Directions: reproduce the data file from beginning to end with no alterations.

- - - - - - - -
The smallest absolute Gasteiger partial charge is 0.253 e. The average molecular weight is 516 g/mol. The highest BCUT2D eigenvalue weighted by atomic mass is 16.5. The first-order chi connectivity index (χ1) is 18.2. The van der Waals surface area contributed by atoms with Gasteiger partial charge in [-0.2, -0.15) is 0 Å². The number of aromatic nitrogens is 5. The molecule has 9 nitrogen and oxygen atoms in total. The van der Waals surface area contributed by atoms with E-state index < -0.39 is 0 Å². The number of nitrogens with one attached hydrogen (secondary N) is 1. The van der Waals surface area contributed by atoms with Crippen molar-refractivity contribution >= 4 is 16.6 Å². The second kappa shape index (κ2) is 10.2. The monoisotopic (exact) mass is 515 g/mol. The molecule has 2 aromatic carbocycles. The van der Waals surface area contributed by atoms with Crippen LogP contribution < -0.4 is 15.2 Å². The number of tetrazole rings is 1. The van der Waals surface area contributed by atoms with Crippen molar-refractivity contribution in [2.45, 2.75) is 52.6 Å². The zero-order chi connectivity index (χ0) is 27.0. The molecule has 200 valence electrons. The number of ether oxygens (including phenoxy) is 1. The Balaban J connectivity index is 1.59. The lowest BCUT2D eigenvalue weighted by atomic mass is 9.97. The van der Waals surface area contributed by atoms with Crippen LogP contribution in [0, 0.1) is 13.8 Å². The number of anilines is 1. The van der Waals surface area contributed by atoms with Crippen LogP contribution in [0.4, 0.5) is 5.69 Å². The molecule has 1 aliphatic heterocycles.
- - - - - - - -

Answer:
The smallest absolute Gasteiger partial charge is 0.253 e. The average molecular weight is 516 g/mol. The highest BCUT2D eigenvalue weighted by atomic mass is 16.5. The first-order chi connectivity index (χ1) is 18.2. The van der Waals surface area contributed by atoms with Gasteiger partial charge in [-0.2, -0.15) is 0 Å². The number of aromatic nitrogens is 5. The molecule has 9 nitrogen and oxygen atoms in total. The van der Waals surface area contributed by atoms with E-state index < -0.39 is 0 Å². The number of nitrogens with one attached hydrogen (secondary N) is 1. The van der Waals surface area contributed by atoms with Crippen molar-refractivity contribution >= 4 is 16.6 Å². The second kappa shape index (κ2) is 10.2. The monoisotopic (exact) mass is 515 g/mol. The molecule has 2 aromatic carbocycles. The van der Waals surface area contributed by atoms with Crippen LogP contribution < -0.4 is 15.2 Å². The number of tetrazole rings is 1. The van der Waals surface area contributed by atoms with Crippen molar-refractivity contribution in [2.45, 2.75) is 52.6 Å². The zero-order chi connectivity index (χ0) is 27.0. The molecule has 200 valence electrons. The number of ether oxygens (including phenoxy) is 1. The Balaban J connectivity index is 1.59. The lowest BCUT2D eigenvalue weighted by atomic mass is 9.97. The van der Waals surface area contributed by atoms with Crippen LogP contribution in [0, 0.1) is 13.8 Å². The number of anilines is 1. The van der Waals surface area contributed by atoms with Crippen LogP contribution in [0.4, 0.5) is 5.69 Å². The molecule has 1 aliphatic heterocycles.